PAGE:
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Global Food Security Index 2012 – Nepal in 79th Rank


'Economic Intelligence Unit' of 'the Economist' has recently published "Global Food Security Index 2012". According to the report, Nepal scored 35.2 (highest score 89.5 – USA) out of 100 (where 100 is most favorable) and placed in 79th rank out of 105 countries ranked.  Nepal is in 4th rank (after Uganda, Kenya and Myanmar) among low income (US$ 1005 per capita or less) countries where countries are grouped by the World Bank income group classifications. Nepal is in the second last position in South- Asia (first being Bangladesh). Kongo is in the last place scoring 18.4. 

Global Food Security Index uses the following definition of food security to calculate the index.
“When people at all times have physical, social and economic access to sufficient and nutritious food that meets their dietary needs for a healthy and active life”.


The index is calculated on the basis of "affordability and financial access", "availability", and "food quality and safety" each of which is further divided into a series of indicators that evaluate programs, policies or practices that influence food security.

 Key Findings of the Study (copied from the report):

  • The US, Denmark, Norway and France are the most food-secure countries in the world. A combination of ample food supplies, high incomes, low spending on food relative to other outlays, and significant investment in agricultural research and development (R&D) put these countries at the top of the 105-nation index.
  • The food supply in advanced countries averages 1,200 calories more per person, per day, than in low-income economies. The average individual needs 2,300 calories per day to live a healthy and active life. Among wealthy nations, there is enough food for each person to eat 1,100 calories above that benchmark; in low-income countries, national food supplies fall, on average, 100 calories short of it.
  • Several of the sub-Saharan African countries that finished in the bottom third of the index, including Mozambique, Ethiopia, Rwanda and Niger, will be among the world’s faster growing economies during the next two years. Although still poor in absolute terms, rising incomes suggest that these countries may be in a position to address food insecurity more forcefully in coming years.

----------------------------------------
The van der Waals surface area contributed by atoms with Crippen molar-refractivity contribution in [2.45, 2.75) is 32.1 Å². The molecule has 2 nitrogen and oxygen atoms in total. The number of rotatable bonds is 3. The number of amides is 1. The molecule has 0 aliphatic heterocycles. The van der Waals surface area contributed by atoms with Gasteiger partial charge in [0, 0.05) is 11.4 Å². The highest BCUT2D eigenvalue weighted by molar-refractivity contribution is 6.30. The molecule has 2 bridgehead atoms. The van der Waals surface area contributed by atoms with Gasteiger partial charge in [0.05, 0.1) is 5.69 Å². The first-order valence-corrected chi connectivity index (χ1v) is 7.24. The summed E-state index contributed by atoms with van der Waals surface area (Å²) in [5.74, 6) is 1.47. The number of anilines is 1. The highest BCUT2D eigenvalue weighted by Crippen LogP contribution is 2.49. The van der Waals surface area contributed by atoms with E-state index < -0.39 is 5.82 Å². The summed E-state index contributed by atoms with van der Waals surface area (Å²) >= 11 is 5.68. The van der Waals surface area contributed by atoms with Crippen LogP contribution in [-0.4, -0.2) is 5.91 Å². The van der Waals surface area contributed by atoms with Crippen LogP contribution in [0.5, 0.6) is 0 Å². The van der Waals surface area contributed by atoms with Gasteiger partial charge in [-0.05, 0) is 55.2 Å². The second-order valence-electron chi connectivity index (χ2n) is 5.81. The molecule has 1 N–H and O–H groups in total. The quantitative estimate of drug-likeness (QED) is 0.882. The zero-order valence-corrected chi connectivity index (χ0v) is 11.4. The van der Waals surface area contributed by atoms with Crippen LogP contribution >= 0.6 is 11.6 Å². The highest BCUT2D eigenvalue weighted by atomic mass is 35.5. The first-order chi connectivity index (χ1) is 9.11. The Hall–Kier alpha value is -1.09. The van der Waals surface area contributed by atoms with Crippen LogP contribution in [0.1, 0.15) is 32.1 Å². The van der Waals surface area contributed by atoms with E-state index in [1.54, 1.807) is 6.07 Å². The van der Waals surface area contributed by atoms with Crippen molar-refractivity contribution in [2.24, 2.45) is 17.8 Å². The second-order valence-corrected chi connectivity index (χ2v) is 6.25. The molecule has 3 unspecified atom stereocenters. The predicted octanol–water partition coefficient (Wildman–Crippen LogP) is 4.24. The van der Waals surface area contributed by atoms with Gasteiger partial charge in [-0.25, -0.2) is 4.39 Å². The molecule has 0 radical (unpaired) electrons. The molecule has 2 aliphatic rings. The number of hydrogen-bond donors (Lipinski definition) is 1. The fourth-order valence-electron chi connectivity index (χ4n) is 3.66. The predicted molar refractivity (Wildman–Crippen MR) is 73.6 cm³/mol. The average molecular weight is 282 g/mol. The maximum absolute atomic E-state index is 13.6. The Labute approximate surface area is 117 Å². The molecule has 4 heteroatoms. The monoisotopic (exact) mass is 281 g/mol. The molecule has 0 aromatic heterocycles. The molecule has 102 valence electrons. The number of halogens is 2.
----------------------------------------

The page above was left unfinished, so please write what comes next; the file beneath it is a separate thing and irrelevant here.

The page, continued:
• Several policy and nutrition related indicators, including access to financing for farmers, the presence of food safety net programmes, protein quality and diet diversification, are highly correlated with overall food security. Governments may be better able to influence improvements in these areas than in more structural indicators, such as per-capita income.
  • China experienced the least volatility of agricultural production during the last 20 years, and three North African countries—Morocco, Tunisia and Algeria —among the most. Countries with wide variances in annual farm output were considered less food secure and scored less well in the index. 
  •  The most food secure nations score less well for micro-nutrient availability. Of the top ten countries in the index overall, only France ranks in the top ten for micro-nutrient availability. For many advanced economies, it is among their weakest scores. Germany, for example, ranks 10th overall but 43rd for micro-nutrients. The low ranks are primarily owing to limited availability of vegetable iron in national food supplies, as measured in the FAO Food Balance Sheets.
  • Landlocked countries fared nearly as well as those with a coastline. The 22 landlocked countries in the index on average scored only seven points lower than those that are not landlocked. This suggests that although small countries without seaports may be particularly vulnerable to food shocks, being landlocked in itself does not translate into a significantly greater degree of food insecurity.


Highlights of the Report

Rise of Global Food Price VS Inflation

          

     Average Food Supply 



     

      Spending on Food as a Share of all Household Spending



      Micro-nutrient Availability VS Overall Rank